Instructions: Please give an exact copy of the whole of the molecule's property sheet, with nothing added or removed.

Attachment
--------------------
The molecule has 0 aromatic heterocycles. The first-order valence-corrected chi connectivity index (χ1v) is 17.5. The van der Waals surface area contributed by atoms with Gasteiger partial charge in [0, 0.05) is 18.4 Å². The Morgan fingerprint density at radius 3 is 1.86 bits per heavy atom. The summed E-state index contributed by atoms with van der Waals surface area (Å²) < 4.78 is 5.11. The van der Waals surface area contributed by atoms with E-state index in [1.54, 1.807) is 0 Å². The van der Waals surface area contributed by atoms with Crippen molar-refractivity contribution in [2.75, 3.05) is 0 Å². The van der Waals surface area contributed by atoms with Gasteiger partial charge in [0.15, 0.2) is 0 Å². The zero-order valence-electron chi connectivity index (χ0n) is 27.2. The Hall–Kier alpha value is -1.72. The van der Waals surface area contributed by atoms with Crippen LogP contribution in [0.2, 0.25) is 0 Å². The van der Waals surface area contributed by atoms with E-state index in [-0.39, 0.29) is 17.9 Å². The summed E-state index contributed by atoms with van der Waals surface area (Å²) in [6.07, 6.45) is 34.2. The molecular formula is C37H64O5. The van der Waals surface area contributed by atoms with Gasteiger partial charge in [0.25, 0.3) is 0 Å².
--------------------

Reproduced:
The molecule has 0 aromatic heterocycles. The first-order valence-corrected chi connectivity index (χ1v) is 17.5. The van der Waals surface area contributed by atoms with Gasteiger partial charge in [0, 0.05) is 18.4 Å². The Morgan fingerprint density at radius 3 is 1.86 bits per heavy atom. The summed E-state index contributed by atoms with van der Waals surface area (Å²) < 4.78 is 5.11. The van der Waals surface area contributed by atoms with E-state index in [1.54, 1.807) is 0 Å². The van der Waals surface area contributed by atoms with Crippen molar-refractivity contribution in [2.75, 3.05) is 0 Å². The van der Waals surface area contributed by atoms with Gasteiger partial charge in [0.15, 0.2) is 0 Å². The zero-order valence-electron chi connectivity index (χ0n) is 27.2. The Hall–Kier alpha value is -1.72. The van der Waals surface area contributed by atoms with Crippen LogP contribution in [0.2, 0.25) is 0 Å². The van der Waals surface area contributed by atoms with E-state index in [-0.39, 0.29) is 17.9 Å². The summed E-state index contributed by atoms with van der Waals surface area (Å²) in [6.07, 6.45) is 34.2. The molecular formula is C37H64O5. The van der Waals surface area contributed by atoms with Gasteiger partial charge in [0.25, 0.3) is 0 Å².